Some 8,000 local election officials guide elections across the United States. These local officials work to assure the safety, security, and legitimacy of our elections. These Stewards of Democracy are a critical group in our nation – yet they do not receive much attention.
In 2018, the Early Voting Information Center (EVIC) at Reed College, in partnership with the Democracy Fund, initiated an annual survey of local elections officials to learn more, and to share the perspectives of these public servants. This is the first in a series of posts sharing our 2019 results, reflecting on what we have learned in the first two years of our polling.
This post is inspired by Pam Fessler’s report that some prominent local election officials, many serving in populous jurisdictions, are “heading for the exits.” Officials interviewed in the story all agreed that administering elections was rewarding and important, but also stressful and exhausting. As one official told Fessler:
“With the stress and the constant pressure of the job, I just want to put more of my energy into my family versus my career at this point in my life and I think I’m just ready to move to a career that’s maybe not so much under the spotlight or the microscope,”
In our 2019 survey, we wanted to learn about the career trajectories and professional work environment of LEOs. One of the questions we asked was what year they began “working in elections”.
What we found supports in some respects the concerns raised in the story. Over half of the LEOs in our survey tell us that they started working in elections more than 13 years ago (median response: 2008). That indicates a quite experienced set of professional administrators.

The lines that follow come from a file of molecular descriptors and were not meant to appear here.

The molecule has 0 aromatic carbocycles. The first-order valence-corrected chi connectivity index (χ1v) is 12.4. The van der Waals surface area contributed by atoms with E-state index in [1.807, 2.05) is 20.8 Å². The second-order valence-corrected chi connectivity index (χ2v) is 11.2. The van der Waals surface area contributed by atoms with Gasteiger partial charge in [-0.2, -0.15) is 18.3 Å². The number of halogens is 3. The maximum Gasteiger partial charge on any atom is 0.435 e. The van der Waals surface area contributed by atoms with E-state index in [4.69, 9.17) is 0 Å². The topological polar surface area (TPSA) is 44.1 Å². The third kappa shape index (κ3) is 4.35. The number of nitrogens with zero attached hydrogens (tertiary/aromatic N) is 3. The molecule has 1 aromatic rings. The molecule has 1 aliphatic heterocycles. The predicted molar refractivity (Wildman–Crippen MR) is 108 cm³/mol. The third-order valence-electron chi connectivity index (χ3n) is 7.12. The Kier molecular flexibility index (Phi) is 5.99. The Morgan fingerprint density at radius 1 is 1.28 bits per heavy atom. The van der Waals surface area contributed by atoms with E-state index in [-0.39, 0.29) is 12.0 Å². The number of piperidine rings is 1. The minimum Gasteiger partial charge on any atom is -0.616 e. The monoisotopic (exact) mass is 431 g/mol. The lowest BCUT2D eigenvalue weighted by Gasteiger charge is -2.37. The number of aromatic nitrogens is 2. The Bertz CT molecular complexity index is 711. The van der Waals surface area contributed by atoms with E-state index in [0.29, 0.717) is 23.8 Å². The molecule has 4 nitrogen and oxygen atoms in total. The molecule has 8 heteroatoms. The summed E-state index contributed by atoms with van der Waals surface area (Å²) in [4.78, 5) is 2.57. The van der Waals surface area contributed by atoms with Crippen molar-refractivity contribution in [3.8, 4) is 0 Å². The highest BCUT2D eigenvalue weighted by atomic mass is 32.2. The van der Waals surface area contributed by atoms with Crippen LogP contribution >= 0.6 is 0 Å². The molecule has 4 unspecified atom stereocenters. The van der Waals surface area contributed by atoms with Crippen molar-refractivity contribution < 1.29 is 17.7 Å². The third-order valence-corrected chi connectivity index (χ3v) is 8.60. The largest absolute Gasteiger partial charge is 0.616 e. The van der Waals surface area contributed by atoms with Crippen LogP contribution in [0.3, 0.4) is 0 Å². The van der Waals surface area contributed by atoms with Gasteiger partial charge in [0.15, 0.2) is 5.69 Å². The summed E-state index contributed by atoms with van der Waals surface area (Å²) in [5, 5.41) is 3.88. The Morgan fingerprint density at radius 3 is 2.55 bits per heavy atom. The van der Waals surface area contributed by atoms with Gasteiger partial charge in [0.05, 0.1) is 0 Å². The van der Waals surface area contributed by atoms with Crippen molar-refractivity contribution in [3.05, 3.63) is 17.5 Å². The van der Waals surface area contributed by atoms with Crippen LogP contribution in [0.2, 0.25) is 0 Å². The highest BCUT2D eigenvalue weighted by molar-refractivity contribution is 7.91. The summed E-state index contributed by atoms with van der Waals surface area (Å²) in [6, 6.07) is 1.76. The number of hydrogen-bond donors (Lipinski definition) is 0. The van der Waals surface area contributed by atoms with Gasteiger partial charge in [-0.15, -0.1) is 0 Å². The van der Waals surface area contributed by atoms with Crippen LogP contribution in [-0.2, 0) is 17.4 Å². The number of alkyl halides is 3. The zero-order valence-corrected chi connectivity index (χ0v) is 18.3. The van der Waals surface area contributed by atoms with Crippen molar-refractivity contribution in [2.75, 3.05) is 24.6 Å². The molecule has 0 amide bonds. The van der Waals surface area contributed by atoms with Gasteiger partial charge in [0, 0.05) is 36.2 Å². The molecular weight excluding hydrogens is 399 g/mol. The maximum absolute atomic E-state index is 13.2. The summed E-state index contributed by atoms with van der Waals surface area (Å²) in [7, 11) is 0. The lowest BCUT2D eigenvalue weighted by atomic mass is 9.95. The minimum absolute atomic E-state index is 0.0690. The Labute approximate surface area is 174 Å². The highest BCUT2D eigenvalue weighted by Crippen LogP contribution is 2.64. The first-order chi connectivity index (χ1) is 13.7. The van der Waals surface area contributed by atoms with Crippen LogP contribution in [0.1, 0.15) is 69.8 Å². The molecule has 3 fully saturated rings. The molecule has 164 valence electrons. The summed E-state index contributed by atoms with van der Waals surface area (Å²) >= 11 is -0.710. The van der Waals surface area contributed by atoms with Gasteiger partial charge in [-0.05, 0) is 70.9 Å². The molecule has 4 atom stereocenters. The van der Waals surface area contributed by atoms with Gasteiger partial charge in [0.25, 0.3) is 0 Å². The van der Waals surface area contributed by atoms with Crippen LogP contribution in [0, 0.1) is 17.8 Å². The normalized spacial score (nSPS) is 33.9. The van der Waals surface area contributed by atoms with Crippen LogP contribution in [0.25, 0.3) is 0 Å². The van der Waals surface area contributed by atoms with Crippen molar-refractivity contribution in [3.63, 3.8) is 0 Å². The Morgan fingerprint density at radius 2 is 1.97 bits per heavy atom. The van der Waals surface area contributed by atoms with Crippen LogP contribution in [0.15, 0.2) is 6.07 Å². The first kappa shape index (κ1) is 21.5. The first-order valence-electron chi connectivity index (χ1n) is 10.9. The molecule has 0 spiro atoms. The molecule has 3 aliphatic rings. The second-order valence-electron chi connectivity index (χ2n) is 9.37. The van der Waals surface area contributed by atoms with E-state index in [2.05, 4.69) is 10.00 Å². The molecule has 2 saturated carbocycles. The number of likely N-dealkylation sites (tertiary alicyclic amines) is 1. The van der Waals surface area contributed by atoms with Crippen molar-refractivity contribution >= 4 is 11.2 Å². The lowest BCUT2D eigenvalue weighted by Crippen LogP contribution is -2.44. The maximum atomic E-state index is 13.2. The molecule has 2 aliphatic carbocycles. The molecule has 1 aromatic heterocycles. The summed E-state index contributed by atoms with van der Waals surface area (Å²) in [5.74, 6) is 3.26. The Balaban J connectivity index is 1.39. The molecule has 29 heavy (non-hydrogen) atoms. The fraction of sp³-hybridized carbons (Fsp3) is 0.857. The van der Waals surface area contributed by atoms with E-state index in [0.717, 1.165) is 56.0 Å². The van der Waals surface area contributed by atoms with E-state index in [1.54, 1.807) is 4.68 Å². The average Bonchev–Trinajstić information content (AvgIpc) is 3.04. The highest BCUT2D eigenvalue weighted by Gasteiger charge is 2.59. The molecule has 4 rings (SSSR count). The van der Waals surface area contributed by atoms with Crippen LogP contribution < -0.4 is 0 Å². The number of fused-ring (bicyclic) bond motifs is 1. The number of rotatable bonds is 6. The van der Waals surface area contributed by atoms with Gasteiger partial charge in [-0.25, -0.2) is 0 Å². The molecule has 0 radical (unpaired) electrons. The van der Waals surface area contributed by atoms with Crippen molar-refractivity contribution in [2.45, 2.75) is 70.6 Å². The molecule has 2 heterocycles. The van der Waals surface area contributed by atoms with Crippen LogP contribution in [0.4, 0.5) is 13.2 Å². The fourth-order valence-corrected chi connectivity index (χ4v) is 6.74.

At the same time, over half of the LEOs in our survey have served just over a decade (only two presidential cycles), and there is a noticeable spike at 2018.
As we found so many other aspects of elections work, there is a substantial difference in turnover and experience levels between the largest and smallest jurisdictions (and a clear trend in years of experience by jurisdiction size).
Larger jurisdictions have administrators with more years of experience than small jurisdictions (< 5000 registered voters). We want to dive deeper into our survey data, but it is our sense from talking to officials that many start their careers in smaller jurisdictions and then move to larger jurisdictions, which may account for the patterns observed here.
Some jurisdictions elect their local election official. Others appoint or hire them into their role. We wondered if there might be more turnover in elected positions based on more competition for the position or the periodic review that elections create.
We find no real difference. If anything the opposite is somewhat true: elected officials have are more likely to have served longer compared to appointed officials.
This is only the first in a series of blog postings as part of the 2019 Democracy Fund / Reed College Local Election Survey. We welcome questions, comments, and please keep tuned!